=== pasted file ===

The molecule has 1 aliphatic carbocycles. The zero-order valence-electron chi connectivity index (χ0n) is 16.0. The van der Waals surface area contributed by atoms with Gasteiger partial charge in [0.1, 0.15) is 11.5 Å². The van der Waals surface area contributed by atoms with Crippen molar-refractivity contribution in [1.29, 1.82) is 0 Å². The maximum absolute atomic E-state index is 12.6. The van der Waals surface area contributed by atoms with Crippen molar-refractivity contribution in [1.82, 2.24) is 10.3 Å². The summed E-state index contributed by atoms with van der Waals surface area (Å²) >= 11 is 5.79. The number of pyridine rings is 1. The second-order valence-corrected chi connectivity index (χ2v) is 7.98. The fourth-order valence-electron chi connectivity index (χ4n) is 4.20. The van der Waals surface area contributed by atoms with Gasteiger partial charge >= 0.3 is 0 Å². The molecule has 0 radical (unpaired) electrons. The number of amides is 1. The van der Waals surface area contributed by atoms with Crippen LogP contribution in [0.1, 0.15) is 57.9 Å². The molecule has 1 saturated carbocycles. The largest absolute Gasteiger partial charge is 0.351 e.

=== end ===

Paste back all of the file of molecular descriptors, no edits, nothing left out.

The molecule has 1 aliphatic carbocycles. The zero-order valence-electron chi connectivity index (χ0n) is 16.0. The van der Waals surface area contributed by atoms with Gasteiger partial charge in [0.1, 0.15) is 11.5 Å². The van der Waals surface area contributed by atoms with Crippen molar-refractivity contribution in [1.29, 1.82) is 0 Å². The maximum absolute atomic E-state index is 12.6. The van der Waals surface area contributed by atoms with Crippen molar-refractivity contribution in [1.82, 2.24) is 10.3 Å². The summed E-state index contributed by atoms with van der Waals surface area (Å²) >= 11 is 5.79. The number of pyridine rings is 1. The second-order valence-corrected chi connectivity index (χ2v) is 7.98. The fourth-order valence-electron chi connectivity index (χ4n) is 4.20. The van der Waals surface area contributed by atoms with Gasteiger partial charge >= 0.3 is 0 Å². The molecule has 0 radical (unpaired) electrons. The number of amides is 1. The van der Waals surface area contributed by atoms with Crippen LogP contribution in [0.1, 0.15) is 57.9 Å². The molecule has 1 saturated carbocycles. The largest absolute Gasteiger partial charge is 0.351 e.